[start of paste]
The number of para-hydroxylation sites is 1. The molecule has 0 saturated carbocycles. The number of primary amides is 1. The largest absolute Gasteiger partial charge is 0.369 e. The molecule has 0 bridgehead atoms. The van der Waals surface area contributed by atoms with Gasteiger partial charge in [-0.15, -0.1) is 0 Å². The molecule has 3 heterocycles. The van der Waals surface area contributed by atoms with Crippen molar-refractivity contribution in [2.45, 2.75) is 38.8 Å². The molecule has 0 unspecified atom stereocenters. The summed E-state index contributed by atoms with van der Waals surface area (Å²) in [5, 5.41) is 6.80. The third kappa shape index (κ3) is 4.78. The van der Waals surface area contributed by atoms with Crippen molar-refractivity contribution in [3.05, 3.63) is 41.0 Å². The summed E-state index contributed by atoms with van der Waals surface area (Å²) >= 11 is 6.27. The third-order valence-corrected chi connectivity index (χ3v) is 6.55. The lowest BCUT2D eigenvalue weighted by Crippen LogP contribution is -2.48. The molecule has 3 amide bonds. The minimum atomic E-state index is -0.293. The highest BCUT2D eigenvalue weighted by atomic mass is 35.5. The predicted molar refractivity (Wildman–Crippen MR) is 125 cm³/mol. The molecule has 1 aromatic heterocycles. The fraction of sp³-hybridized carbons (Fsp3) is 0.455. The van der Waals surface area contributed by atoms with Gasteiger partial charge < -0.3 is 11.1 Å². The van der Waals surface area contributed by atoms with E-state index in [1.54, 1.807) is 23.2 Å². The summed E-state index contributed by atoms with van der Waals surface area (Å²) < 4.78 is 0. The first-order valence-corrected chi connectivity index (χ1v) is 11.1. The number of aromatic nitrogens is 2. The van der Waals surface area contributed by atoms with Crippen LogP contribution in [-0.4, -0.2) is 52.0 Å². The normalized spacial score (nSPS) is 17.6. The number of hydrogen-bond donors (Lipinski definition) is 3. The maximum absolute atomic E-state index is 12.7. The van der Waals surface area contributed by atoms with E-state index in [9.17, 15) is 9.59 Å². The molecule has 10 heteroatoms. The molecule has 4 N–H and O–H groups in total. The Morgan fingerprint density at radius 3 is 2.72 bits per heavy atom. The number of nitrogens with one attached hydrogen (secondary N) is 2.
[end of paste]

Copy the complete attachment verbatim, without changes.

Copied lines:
The number of para-hydroxylation sites is 1. The molecule has 0 saturated carbocycles. The number of primary amides is 1. The largest absolute Gasteiger partial charge is 0.369 e. The molecule has 0 bridgehead atoms. The van der Waals surface area contributed by atoms with Gasteiger partial charge in [-0.15, -0.1) is 0 Å². The molecule has 3 heterocycles. The van der Waals surface area contributed by atoms with Crippen molar-refractivity contribution in [2.45, 2.75) is 38.8 Å². The molecule has 0 unspecified atom stereocenters. The summed E-state index contributed by atoms with van der Waals surface area (Å²) in [5, 5.41) is 6.80. The third kappa shape index (κ3) is 4.78. The van der Waals surface area contributed by atoms with Crippen molar-refractivity contribution in [3.05, 3.63) is 41.0 Å². The summed E-state index contributed by atoms with van der Waals surface area (Å²) >= 11 is 6.27. The third-order valence-corrected chi connectivity index (χ3v) is 6.55. The lowest BCUT2D eigenvalue weighted by Crippen LogP contribution is -2.48. The molecule has 3 amide bonds. The minimum atomic E-state index is -0.293. The highest BCUT2D eigenvalue weighted by atomic mass is 35.5. The predicted molar refractivity (Wildman–Crippen MR) is 125 cm³/mol. The molecule has 1 aromatic heterocycles. The fraction of sp³-hybridized carbons (Fsp3) is 0.455. The van der Waals surface area contributed by atoms with Gasteiger partial charge < -0.3 is 11.1 Å². The van der Waals surface area contributed by atoms with E-state index in [1.54, 1.807) is 23.2 Å². The summed E-state index contributed by atoms with van der Waals surface area (Å²) < 4.78 is 0. The first-order valence-corrected chi connectivity index (χ1v) is 11.1. The number of aromatic nitrogens is 2. The van der Waals surface area contributed by atoms with Crippen LogP contribution in [-0.4, -0.2) is 52.0 Å². The normalized spacial score (nSPS) is 17.6. The number of hydrogen-bond donors (Lipinski definition) is 3. The maximum absolute atomic E-state index is 12.7. The van der Waals surface area contributed by atoms with E-state index in [9.17, 15) is 9.59 Å². The molecule has 10 heteroatoms. The molecule has 4 N–H and O–H groups in total. The Morgan fingerprint density at radius 3 is 2.72 bits per heavy atom. The number of nitrogens with one attached hydrogen (secondary N) is 2.